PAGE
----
FIG. 5 is a flow chart illustrating various methods by which the above processes of the illustrative embodiments are completed. Although the methods illustrated in FIG. 5 may be described with reference to components shown in FIGS. 1-4, it should be understood that this is merely for convenience and alternative components and/or configurations thereof can be employed when implementing the various methods. Key portions of the methods may be completed by PFR utility 140 executing within DPS 100 (FIG. 1) and controlling specific operations on DPS 100, and the methods are thus described from the perspective of both PFC utility 140 and DPS 100.

The process of FIG. 5 begins at initiator block 502 and proceeds to block 504, at which voice recognition engine 175 is initialized. PFR utility 140 receives the voice or typed command/query for the target result entry via microphone 173, at block 506. At block 508, the request for the result entry is processed to identify corresponding result indices. At this step, PFR utility 140 may search local and/or remote databases to acquire the target category and possible result entries. Result indices are utilized to determine categories and the result entries are filtered according to the category at block 510. At block 512, result entries for the category identified are obtained. To retrieve the results at blocks 508-512, the voice query is processed by the voice recognition engine using the phonemes associated with all potential results to identify corresponding indices, which contain the category indications.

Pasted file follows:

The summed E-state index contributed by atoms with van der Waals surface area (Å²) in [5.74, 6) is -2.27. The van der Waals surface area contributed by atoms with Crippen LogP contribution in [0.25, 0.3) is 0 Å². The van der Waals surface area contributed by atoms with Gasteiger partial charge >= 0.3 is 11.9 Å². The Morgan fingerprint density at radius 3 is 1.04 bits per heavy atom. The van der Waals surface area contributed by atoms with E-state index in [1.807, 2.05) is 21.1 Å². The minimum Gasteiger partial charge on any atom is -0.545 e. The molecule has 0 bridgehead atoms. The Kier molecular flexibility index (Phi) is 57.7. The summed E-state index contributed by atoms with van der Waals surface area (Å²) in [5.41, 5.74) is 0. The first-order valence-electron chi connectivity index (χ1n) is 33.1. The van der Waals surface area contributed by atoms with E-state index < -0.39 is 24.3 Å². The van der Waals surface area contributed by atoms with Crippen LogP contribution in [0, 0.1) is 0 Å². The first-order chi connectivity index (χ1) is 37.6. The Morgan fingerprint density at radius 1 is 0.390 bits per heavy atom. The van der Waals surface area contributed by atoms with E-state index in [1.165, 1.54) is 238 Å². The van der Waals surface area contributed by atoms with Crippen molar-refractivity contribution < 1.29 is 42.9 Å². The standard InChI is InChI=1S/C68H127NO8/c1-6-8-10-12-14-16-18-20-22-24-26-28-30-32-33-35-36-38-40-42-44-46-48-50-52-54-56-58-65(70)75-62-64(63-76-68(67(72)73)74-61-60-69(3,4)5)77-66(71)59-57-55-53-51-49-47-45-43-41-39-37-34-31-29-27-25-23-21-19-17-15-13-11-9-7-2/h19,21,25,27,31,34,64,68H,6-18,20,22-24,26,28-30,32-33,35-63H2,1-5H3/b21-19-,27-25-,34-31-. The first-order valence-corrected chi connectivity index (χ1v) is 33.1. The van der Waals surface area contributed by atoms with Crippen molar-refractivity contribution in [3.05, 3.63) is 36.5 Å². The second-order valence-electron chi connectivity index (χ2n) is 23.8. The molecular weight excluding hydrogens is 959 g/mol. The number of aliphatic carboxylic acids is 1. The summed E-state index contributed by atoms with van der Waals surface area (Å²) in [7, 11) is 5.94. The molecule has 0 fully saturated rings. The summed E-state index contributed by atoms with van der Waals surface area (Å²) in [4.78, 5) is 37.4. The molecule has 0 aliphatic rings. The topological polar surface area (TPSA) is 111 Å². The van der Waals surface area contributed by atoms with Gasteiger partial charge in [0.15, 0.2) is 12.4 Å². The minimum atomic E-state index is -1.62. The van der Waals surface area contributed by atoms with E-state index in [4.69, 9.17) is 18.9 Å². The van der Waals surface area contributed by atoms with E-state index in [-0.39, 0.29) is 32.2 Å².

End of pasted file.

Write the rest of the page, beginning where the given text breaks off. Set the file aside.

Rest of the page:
The primary result entry is identified at block 514 based on the result index (indices). At block 516, the primary result entry which most closely relates to the voice query is displayed on a GUI with one or more similarly related result entries. One of the result entries may be selected at block 518, or a request to re-enter the query or enter a new query may be received, perhaps if the current selections are not correct. If a command is received to return to voice command for result retrieval, the utility returns to block 506, where the request is restated. At step 520, a decision is made whether the result entry item (or one of the displayed items) is selected. If no result is selected, the utility may provide the query entry interface to receive a new request. If a result entry is selected, the result entry is retrieved for further activity (such as playing, downloading, saving, and deleting, in the case of a music file, for example) at block 522. The process ends at block 524.